THE MEG WOLITZER BRAND: With The Interestings, Meg Wolitzer became a household name associated with a level of prestige her career had not seen before. Wolitzer is widely acclaimed, both critically and commercially, and this novel is fiercely awaited - the perfect next step in her steeply ascendant trajectory.
A BIG, HEARTY READ: Like The Interestings, the novel perfectly balances weight and scope, humor and emotional value. Told from multiple perspectives, spanning full lifetimes, the novel feels big and important as well as moving and deeply satisfying.
TIMELY AND RELEVANT: At a time when women’s rights are in jeopardy, and women’s collective voices are rising in response, there is a palpable need for a novel that subtly looks at feminism in all its dimensions, written with a keen, non-judgmental cultural eye. Just as The Ten-Year Nap observed and described the challenges of working and non-working mothers without ever taking sides, The Female Persuasion offers a sharp and insightful observation of the times, particularly through the lens of a young woman. A revealing story of a web of relationships set against the challenges of today.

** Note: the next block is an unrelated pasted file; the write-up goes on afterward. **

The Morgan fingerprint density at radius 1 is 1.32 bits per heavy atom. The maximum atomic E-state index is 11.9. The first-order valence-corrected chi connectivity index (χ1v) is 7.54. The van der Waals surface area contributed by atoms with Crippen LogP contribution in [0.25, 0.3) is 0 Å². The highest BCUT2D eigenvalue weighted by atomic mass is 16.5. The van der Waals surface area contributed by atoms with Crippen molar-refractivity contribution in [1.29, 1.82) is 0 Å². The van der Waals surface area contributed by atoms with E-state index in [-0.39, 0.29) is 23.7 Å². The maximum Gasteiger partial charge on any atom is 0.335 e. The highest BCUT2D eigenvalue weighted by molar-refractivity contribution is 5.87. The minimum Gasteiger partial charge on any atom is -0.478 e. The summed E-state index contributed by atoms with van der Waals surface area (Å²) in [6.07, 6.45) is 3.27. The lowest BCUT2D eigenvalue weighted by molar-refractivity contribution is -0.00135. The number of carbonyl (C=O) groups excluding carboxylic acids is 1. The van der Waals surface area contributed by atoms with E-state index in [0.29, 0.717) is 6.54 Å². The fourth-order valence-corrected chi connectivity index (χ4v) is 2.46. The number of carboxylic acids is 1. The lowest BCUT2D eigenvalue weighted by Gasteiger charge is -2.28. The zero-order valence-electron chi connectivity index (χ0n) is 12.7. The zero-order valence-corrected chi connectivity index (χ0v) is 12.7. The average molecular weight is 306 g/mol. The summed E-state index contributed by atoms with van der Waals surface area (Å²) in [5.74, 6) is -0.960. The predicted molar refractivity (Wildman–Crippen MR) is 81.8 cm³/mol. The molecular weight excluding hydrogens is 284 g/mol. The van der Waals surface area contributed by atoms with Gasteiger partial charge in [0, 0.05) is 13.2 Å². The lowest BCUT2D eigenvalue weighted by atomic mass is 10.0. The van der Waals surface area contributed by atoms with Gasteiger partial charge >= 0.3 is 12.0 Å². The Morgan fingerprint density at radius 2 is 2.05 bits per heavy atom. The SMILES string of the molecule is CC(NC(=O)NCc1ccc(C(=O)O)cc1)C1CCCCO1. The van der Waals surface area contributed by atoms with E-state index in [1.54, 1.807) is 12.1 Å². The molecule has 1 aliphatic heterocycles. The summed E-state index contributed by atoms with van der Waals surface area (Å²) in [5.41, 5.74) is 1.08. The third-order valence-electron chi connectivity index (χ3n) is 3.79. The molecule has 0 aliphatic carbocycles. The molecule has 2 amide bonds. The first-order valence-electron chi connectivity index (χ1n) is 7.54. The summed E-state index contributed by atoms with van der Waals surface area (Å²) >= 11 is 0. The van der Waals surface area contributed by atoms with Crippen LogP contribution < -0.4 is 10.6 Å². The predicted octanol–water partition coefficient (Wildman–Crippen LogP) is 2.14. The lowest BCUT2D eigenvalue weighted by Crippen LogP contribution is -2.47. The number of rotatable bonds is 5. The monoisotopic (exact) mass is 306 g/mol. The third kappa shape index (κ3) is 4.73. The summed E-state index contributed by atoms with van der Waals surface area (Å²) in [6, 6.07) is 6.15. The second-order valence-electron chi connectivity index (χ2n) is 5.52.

Praise for The Interestings:
“Remarkable…[The Interestings’s] inclusive vision and generous sweep place it among the ranks of books like Jonathan Franzen’s Freedom and Jeffrey Eugenides The Marriage Plot. The Interestings is warm, all-American, and acutely perceptive about the feelings and motivations of its characters, male and female, young and old, gay and straight; but it’s also stealthily, unassumingly, and undeniably a novel of ideas…. With this book [Wolitzer] has surpassed herself.”—The New York Times Book Review
“A victory…The Interestings secures Wolitzer’s place among the best novelists of her generation…. She’s every bit as literary as Franzen or Eugenides. But the very human moments in her work hit you harder than the big ideas. This isn’t women’s fiction. It’s everyone’s.”—Entertainment Weekly (A)
“The big questions asked by The Interestings are about what happened to the world (when, Jules wonders, did ’analyst’ stop denoting Freud and start referring to finance?) and what happened to all that budding teenage talent. Might every privileged schoolchild have a bright future in dance or theater or glass blowing? Ms. Wolitzer hasn’t got the answers, but she does have her characters mannerisms and attitudes down cold.”—The New York Times
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